Our mission is to protect the habitat of Puget Sound tidelands from the underregulated expansion of new and intensive shellfish aquaculture methods. These methods were never anticipated when the Shoreline Management Act was passed. They are transforming the natural tideland ecosystems in Puget Sound and are resulting in a fractured shoreline habitat. In South Puget Sound much of this has been done with few if any meaningful shoreline permits and with limited public input. It is exactly what the Shoreline Management Act was intended to prevent.

Get involved and contact your elected officials to let them you do not support aquaculture's industrial transformation of Puget Sound's tidelands.

Governor Inslee: https://fortress.wa.gov/es/governor/
Legislative and Congressional contacts:
http://app.leg.wa.gov/DistrictFinder/

Additional information
Twitter: http://www.twitter.com/protectourshore
Facebook: https://www.facebook.com/ProtectOurShoreline



Friday, February 28, 2014

Massive Oyster and Scallop Die-off in Canada: Cause is Unclear

The Globe and Mail has reported a "massive" die-off of Pacific oysters and Scallops in Canada has occurred. Growers and scientists are unclear what the cause may be. Some feel a combination of high commercial densities and a lower than normal algae bloom has stressed the shellfish, making them more susceptible to disease. Some feel ocean acidification is the problem. As with most things it is likely a combination of events which will ultimately be found to be the cause. Whatever those may be it is there should be concern about the larger integrity of the ecosystem of the Salish Sea, made up of waters extending from Puget Sound north to Vancouver Island.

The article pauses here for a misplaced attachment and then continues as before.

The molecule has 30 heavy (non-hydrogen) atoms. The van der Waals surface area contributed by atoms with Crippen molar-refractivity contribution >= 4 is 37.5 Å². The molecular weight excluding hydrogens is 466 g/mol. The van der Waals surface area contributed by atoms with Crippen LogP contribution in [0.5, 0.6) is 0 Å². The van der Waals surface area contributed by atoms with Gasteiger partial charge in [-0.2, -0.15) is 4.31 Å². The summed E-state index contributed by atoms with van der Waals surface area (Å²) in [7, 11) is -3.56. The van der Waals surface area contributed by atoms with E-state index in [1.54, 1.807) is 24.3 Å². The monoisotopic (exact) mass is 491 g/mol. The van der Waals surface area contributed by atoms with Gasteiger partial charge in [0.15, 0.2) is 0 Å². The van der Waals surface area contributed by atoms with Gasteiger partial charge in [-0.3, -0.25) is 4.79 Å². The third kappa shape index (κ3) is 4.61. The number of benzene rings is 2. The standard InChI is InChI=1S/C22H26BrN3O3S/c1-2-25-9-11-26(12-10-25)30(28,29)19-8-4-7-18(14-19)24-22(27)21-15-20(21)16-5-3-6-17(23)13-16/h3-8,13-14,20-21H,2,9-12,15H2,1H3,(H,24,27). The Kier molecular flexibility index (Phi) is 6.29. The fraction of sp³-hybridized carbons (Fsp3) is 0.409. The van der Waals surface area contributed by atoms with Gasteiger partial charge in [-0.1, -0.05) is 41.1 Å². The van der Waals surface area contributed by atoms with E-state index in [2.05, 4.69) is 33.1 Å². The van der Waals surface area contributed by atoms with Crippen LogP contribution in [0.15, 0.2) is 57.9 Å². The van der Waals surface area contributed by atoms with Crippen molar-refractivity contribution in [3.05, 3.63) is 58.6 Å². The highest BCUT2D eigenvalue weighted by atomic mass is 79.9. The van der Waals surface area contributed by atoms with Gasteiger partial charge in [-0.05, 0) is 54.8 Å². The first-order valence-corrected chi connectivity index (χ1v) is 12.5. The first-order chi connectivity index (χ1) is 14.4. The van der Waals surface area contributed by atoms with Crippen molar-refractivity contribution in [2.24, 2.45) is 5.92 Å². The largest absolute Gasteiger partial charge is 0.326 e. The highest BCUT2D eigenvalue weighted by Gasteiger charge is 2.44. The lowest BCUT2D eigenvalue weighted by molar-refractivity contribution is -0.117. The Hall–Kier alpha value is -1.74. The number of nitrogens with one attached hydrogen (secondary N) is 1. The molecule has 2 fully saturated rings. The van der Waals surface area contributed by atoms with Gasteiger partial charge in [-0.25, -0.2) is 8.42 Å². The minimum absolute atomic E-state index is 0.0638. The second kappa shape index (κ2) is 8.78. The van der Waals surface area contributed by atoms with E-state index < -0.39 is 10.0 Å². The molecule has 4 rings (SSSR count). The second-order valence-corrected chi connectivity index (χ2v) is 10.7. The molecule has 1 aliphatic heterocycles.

From the article:
Over the past two years, Mr. Perreault’s oyster farm on B.C.’s south coast has experienced 80 to 90 per cent mortality of young shellfish – the normal attrition rate is 50 per cent – and last year, nearby Pendrell Sound had a massive die-off of wild oysters.
“It was in the billions,” he said of the Pacific oysters that died only a few months after they hatched.
“It’s hard to say without having somebody there monitoring what’s going on. It could be food related. Maybe there were too many oysters and there was not enough food and they just starved – or something else [is happening] in the water like the acidity level,” he said. “To be frank, we don’t know a lot about it and that’s what’s scary.”

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